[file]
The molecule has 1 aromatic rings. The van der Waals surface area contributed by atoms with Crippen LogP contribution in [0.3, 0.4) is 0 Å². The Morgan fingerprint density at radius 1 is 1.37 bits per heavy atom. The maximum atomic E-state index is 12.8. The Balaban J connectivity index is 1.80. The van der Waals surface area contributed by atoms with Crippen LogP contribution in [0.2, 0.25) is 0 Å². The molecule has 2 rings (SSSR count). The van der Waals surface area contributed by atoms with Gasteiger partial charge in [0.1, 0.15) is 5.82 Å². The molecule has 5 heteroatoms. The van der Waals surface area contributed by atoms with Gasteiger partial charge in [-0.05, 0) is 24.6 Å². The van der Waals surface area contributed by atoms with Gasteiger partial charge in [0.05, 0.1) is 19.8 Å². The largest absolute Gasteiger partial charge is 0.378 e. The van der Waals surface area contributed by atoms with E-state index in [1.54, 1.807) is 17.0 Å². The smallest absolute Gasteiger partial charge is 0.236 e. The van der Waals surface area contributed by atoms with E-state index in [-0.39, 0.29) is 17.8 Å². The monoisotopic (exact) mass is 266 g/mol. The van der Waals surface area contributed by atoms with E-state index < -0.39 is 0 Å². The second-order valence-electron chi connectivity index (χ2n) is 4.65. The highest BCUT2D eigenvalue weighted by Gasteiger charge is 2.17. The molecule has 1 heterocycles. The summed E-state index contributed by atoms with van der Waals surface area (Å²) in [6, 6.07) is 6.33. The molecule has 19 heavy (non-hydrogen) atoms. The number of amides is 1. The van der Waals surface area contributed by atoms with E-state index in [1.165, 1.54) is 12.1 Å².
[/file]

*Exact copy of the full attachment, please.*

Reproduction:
The molecule has 1 aromatic rings. The van der Waals surface area contributed by atoms with Crippen LogP contribution in [0.3, 0.4) is 0 Å². The Morgan fingerprint density at radius 1 is 1.37 bits per heavy atom. The maximum atomic E-state index is 12.8. The Balaban J connectivity index is 1.80. The van der Waals surface area contributed by atoms with Crippen LogP contribution in [0.2, 0.25) is 0 Å². The molecule has 2 rings (SSSR count). The van der Waals surface area contributed by atoms with Gasteiger partial charge in [0.1, 0.15) is 5.82 Å². The molecule has 5 heteroatoms. The van der Waals surface area contributed by atoms with Gasteiger partial charge in [-0.05, 0) is 24.6 Å². The van der Waals surface area contributed by atoms with Gasteiger partial charge in [0.05, 0.1) is 19.8 Å². The largest absolute Gasteiger partial charge is 0.378 e. The van der Waals surface area contributed by atoms with E-state index in [1.54, 1.807) is 17.0 Å². The smallest absolute Gasteiger partial charge is 0.236 e. The van der Waals surface area contributed by atoms with E-state index in [-0.39, 0.29) is 17.8 Å². The monoisotopic (exact) mass is 266 g/mol. The van der Waals surface area contributed by atoms with E-state index < -0.39 is 0 Å². The second-order valence-electron chi connectivity index (χ2n) is 4.65. The highest BCUT2D eigenvalue weighted by Gasteiger charge is 2.17. The molecule has 1 heterocycles. The summed E-state index contributed by atoms with van der Waals surface area (Å²) in [6, 6.07) is 6.33. The molecule has 19 heavy (non-hydrogen) atoms. The number of amides is 1. The van der Waals surface area contributed by atoms with E-state index in [1.165, 1.54) is 12.1 Å².